Tuesday, November 30, 2010
BARLEY Australia has introduced a new "food barley" classification for varieties that fail the malting category but are better than stockfeed.
It comes just a week after the barley industry organisation announced, much earlier than expected, that the popular hindmarsh variety had failed commercial malting tests.
The decision would have meant hindmarsh was downgraded to a feed barley, although buyers were willing to export it as malt to some markets.
Hindmarsh had shown potential as a variety suitable for the shochu market in Japan.
Barley Australia executive manager Neil Barker said the new "food barley" grade would enable hindmarsh and other future varieties with unique food processing or biochemical characteristics to be recognised independently of current malt and feed barley classifications.
"The food classification will create opportunities for both growers and marketers to cater for these special markets," Mr Barker said.
Grain industry figures have been arguing for some time for a food or general purpose category for good varieties that fell into the gap between malting and feed categories.
Wimmera Grain Co. director and Rupanyup farmer David Matthews said there was a need for a food grade for those varieties that failed malting testing for technical reasons but still had other benefits to warrant them being paid more than the feed grain price.
Last week, the differential between the malting and feed grades was a massive $64 a tonne.
[By the way, in Canada, based on the PROs, the malt premium is only $21/tonne. ...De Pape]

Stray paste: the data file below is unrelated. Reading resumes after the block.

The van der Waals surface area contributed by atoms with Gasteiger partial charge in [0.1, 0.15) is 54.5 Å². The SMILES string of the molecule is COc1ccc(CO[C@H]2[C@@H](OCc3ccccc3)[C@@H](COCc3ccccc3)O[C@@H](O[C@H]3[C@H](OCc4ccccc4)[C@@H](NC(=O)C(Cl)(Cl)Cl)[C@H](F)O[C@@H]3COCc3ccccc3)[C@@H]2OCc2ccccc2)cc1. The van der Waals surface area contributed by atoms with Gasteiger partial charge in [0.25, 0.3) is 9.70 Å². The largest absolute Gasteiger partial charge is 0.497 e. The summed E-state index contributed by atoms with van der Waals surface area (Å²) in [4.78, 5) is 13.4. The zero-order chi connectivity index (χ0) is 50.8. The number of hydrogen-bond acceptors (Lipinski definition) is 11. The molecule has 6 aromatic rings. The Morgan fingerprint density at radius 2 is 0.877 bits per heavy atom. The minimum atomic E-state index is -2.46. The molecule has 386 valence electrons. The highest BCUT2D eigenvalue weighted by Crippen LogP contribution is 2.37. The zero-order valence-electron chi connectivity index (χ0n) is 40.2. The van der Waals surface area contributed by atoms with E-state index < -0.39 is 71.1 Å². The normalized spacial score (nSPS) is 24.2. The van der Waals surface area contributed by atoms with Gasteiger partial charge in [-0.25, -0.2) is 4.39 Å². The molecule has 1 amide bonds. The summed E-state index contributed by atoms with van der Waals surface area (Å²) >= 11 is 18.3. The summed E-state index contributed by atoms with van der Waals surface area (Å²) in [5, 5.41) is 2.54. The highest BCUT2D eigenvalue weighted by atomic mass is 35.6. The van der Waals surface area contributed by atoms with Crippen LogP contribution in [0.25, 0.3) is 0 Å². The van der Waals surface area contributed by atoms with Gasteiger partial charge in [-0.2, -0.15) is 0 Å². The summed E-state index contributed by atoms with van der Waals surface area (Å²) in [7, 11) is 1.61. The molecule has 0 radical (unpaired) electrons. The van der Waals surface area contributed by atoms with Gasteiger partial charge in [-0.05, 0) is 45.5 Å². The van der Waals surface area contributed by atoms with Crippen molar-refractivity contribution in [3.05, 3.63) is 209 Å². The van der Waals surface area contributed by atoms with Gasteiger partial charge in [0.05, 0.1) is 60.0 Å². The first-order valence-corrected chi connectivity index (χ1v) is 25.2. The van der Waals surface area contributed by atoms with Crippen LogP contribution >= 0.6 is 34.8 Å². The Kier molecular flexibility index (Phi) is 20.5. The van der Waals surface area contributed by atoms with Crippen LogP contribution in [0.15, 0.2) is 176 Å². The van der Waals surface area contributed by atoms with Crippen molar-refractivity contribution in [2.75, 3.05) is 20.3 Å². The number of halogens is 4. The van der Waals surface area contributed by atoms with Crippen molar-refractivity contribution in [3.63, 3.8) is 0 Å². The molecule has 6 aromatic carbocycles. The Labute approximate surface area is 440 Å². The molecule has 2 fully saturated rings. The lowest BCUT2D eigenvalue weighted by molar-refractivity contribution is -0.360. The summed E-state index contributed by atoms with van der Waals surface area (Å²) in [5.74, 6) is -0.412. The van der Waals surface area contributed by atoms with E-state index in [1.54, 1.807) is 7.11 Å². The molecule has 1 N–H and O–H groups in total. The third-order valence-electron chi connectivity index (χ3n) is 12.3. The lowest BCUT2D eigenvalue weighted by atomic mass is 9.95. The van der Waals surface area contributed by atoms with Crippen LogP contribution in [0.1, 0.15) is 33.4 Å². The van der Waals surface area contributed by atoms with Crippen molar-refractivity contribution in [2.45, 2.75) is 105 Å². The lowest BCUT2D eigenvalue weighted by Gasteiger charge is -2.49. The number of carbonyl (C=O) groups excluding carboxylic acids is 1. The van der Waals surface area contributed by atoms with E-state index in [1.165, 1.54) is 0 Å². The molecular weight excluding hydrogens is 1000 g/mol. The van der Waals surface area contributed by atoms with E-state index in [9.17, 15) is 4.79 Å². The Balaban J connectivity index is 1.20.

Many growers had their hopes pinned on hindmarsh barley, which had the highest uptake of any new variety in the barley industry.
GrainCorp and Viterra were offering premiums above the feed price for hindmarsh barley.
Mr Matthews said hindmarsh was an "outstanding" variety agronomically.
"Describing hindmarsh as feed did not reflect the reality of a diverse international marketplace," he said.
"Farmers and the grain trade know that many thousands of tonnes of hindmarsh will be exported for malting purposes.
"Classifying this variety as 'feed' immediately undervalues its potential use and sends the wrong signal to the market."
Mr Matthews said describing hindmarsh as "food grade" as GrainCorp did, sent a much stronger signal to customers and allowed marketers to negotiate a discount from a malt barley price.
"It is better to offer a discount to the malt price rather than a premium to a feed grade price," he said.
"The starting point should be the malt price, rather than the feed price."
Mr Matthews said that having a grade in between the feed and malt categories and, as a consequence, a discounted malt price would make a significant difference to the returns.
Plant breeder David Moody said the key characteristics the brewing industry wanted from varieties were higher processing speed and high alcohol yield.
Mr Moody, who bred hindmarsh and now worked for Intergrain, in Western Australia, said enzymes could be used to overcome these problems if, as in the case of hindmarsh, a variety failed to meet accepted levels of either characteristic.
He said many Chinese brewers readily used enzymes but premium brewers from around the world did not.
Mr Moody said the food barley classification might help varieties, such as hindmarsh, extract a better price.
But he said if there was an abundance of malting barley in the world, overseas buyers would probably opt for the better varieties and those that fell into a food grade would probably end up as feed.
There are opportunities out there to market barley into niche markets based on unique characteristics. The CWB needs to either change the way it looks at these markets or allow others to run with it. You know....lead, follow, or get out of the way.
Posted by John De Pape at 9:46 AM